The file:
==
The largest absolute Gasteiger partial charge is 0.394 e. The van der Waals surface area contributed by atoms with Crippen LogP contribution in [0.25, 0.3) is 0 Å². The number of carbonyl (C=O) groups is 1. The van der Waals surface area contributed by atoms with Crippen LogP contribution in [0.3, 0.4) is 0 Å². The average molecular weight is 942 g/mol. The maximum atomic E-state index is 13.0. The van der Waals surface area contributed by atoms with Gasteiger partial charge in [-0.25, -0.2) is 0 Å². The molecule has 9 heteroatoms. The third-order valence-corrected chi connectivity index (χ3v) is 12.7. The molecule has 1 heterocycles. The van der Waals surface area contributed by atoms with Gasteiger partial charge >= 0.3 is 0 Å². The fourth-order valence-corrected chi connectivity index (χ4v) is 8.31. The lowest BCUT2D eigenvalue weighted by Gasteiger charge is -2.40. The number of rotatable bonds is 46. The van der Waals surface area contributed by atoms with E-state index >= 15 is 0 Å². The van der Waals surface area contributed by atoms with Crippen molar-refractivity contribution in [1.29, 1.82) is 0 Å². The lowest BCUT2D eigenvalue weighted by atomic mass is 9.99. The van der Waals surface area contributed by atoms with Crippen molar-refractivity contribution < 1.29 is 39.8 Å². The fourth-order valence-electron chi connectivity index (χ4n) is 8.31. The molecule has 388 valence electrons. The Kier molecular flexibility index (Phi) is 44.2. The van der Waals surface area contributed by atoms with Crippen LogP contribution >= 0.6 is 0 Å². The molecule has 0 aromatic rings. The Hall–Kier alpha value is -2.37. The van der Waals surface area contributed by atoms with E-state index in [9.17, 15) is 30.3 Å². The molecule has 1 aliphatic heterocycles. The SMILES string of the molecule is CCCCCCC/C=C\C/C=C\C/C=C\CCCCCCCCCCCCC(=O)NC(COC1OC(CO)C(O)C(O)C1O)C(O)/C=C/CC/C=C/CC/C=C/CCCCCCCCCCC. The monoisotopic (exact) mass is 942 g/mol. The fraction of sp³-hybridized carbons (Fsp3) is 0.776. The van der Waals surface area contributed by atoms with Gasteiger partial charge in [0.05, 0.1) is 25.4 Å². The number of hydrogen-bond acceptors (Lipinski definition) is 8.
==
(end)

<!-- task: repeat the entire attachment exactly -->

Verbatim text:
The largest absolute Gasteiger partial charge is 0.394 e. The van der Waals surface area contributed by atoms with Crippen LogP contribution in [0.25, 0.3) is 0 Å². The number of carbonyl (C=O) groups is 1. The van der Waals surface area contributed by atoms with Crippen LogP contribution in [0.3, 0.4) is 0 Å². The average molecular weight is 942 g/mol. The maximum atomic E-state index is 13.0. The van der Waals surface area contributed by atoms with Gasteiger partial charge in [-0.25, -0.2) is 0 Å². The molecule has 9 heteroatoms. The third-order valence-corrected chi connectivity index (χ3v) is 12.7. The molecule has 1 heterocycles. The van der Waals surface area contributed by atoms with Gasteiger partial charge >= 0.3 is 0 Å². The fourth-order valence-corrected chi connectivity index (χ4v) is 8.31. The lowest BCUT2D eigenvalue weighted by Gasteiger charge is -2.40. The number of rotatable bonds is 46. The van der Waals surface area contributed by atoms with E-state index >= 15 is 0 Å². The van der Waals surface area contributed by atoms with Crippen molar-refractivity contribution in [1.29, 1.82) is 0 Å². The lowest BCUT2D eigenvalue weighted by atomic mass is 9.99. The van der Waals surface area contributed by atoms with Crippen molar-refractivity contribution < 1.29 is 39.8 Å². The fourth-order valence-electron chi connectivity index (χ4n) is 8.31. The molecule has 388 valence electrons. The Kier molecular flexibility index (Phi) is 44.2. The van der Waals surface area contributed by atoms with Crippen LogP contribution >= 0.6 is 0 Å². The molecule has 0 aromatic rings. The Hall–Kier alpha value is -2.37. The van der Waals surface area contributed by atoms with E-state index in [9.17, 15) is 30.3 Å². The molecule has 1 aliphatic heterocycles. The SMILES string of the molecule is CCCCCCC/C=C\C/C=C\C/C=C\CCCCCCCCCCCCC(=O)NC(COC1OC(CO)C(O)C(O)C1O)C(O)/C=C/CC/C=C/CC/C=C/CCCCCCCCCCC. The monoisotopic (exact) mass is 942 g/mol. The fraction of sp³-hybridized carbons (Fsp3) is 0.776. The van der Waals surface area contributed by atoms with Gasteiger partial charge in [0.05, 0.1) is 25.4 Å². The number of hydrogen-bond acceptors (Lipinski definition) is 8.